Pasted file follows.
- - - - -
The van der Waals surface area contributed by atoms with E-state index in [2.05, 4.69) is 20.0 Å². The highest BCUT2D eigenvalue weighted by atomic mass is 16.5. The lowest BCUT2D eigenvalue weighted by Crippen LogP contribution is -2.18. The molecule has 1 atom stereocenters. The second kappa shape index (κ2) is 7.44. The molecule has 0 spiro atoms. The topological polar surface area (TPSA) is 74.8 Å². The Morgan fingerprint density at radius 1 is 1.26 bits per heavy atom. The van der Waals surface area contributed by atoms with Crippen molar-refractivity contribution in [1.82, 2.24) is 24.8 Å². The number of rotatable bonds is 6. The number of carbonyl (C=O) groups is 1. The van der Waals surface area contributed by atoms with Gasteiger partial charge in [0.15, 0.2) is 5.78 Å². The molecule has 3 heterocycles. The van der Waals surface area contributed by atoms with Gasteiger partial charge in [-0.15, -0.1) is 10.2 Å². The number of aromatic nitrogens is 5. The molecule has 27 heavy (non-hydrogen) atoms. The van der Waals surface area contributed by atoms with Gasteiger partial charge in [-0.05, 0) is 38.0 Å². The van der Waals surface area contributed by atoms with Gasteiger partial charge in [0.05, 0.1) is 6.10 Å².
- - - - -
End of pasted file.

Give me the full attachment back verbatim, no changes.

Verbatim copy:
The van der Waals surface area contributed by atoms with E-state index in [2.05, 4.69) is 20.0 Å². The highest BCUT2D eigenvalue weighted by atomic mass is 16.5. The lowest BCUT2D eigenvalue weighted by Crippen LogP contribution is -2.18. The molecule has 1 atom stereocenters. The second kappa shape index (κ2) is 7.44. The molecule has 0 spiro atoms. The topological polar surface area (TPSA) is 74.8 Å². The Morgan fingerprint density at radius 1 is 1.26 bits per heavy atom. The van der Waals surface area contributed by atoms with Crippen molar-refractivity contribution in [1.82, 2.24) is 24.8 Å². The number of rotatable bonds is 6. The number of carbonyl (C=O) groups is 1. The van der Waals surface area contributed by atoms with Gasteiger partial charge in [0.15, 0.2) is 5.78 Å². The molecule has 3 heterocycles. The van der Waals surface area contributed by atoms with Gasteiger partial charge in [-0.15, -0.1) is 10.2 Å². The number of aromatic nitrogens is 5. The molecule has 27 heavy (non-hydrogen) atoms. The van der Waals surface area contributed by atoms with Gasteiger partial charge in [-0.05, 0) is 38.0 Å². The van der Waals surface area contributed by atoms with Gasteiger partial charge in [0.05, 0.1) is 6.10 Å².